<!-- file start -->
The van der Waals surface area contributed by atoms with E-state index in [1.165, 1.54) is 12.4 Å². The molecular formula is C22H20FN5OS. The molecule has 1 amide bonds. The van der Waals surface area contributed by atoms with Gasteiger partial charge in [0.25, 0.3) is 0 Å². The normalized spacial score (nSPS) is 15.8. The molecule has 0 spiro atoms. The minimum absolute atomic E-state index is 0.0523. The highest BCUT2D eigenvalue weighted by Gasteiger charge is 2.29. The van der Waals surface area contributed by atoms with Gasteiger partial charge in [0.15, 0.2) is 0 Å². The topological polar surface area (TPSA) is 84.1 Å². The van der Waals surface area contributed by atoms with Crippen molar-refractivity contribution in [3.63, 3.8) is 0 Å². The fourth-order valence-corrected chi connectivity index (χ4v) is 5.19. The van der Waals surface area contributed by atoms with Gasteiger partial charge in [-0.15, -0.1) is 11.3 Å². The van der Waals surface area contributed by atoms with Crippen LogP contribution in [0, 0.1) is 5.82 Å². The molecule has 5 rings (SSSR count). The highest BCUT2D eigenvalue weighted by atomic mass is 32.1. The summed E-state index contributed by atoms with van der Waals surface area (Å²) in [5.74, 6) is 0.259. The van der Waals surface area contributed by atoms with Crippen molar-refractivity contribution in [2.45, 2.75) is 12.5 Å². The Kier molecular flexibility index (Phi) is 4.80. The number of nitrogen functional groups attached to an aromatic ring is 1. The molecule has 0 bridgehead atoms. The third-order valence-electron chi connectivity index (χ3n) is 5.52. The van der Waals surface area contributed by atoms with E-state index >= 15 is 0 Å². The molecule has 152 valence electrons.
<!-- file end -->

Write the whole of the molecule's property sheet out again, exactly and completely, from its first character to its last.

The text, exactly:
The van der Waals surface area contributed by atoms with E-state index in [1.165, 1.54) is 12.4 Å². The molecular formula is C22H20FN5OS. The molecule has 1 amide bonds. The van der Waals surface area contributed by atoms with Gasteiger partial charge in [0.25, 0.3) is 0 Å². The normalized spacial score (nSPS) is 15.8. The molecule has 0 spiro atoms. The minimum absolute atomic E-state index is 0.0523. The highest BCUT2D eigenvalue weighted by Gasteiger charge is 2.29. The van der Waals surface area contributed by atoms with Gasteiger partial charge in [0.15, 0.2) is 0 Å². The topological polar surface area (TPSA) is 84.1 Å². The van der Waals surface area contributed by atoms with Crippen molar-refractivity contribution in [3.63, 3.8) is 0 Å². The fourth-order valence-corrected chi connectivity index (χ4v) is 5.19. The van der Waals surface area contributed by atoms with Gasteiger partial charge in [-0.15, -0.1) is 11.3 Å². The van der Waals surface area contributed by atoms with Crippen LogP contribution in [0, 0.1) is 5.82 Å². The molecule has 5 rings (SSSR count). The highest BCUT2D eigenvalue weighted by atomic mass is 32.1. The summed E-state index contributed by atoms with van der Waals surface area (Å²) in [5.74, 6) is 0.259. The van der Waals surface area contributed by atoms with Crippen molar-refractivity contribution in [2.45, 2.75) is 12.5 Å². The Kier molecular flexibility index (Phi) is 4.80. The number of nitrogen functional groups attached to an aromatic ring is 1. The molecule has 0 bridgehead atoms. The third-order valence-electron chi connectivity index (χ3n) is 5.52. The van der Waals surface area contributed by atoms with E-state index >= 15 is 0 Å². The molecule has 152 valence electrons.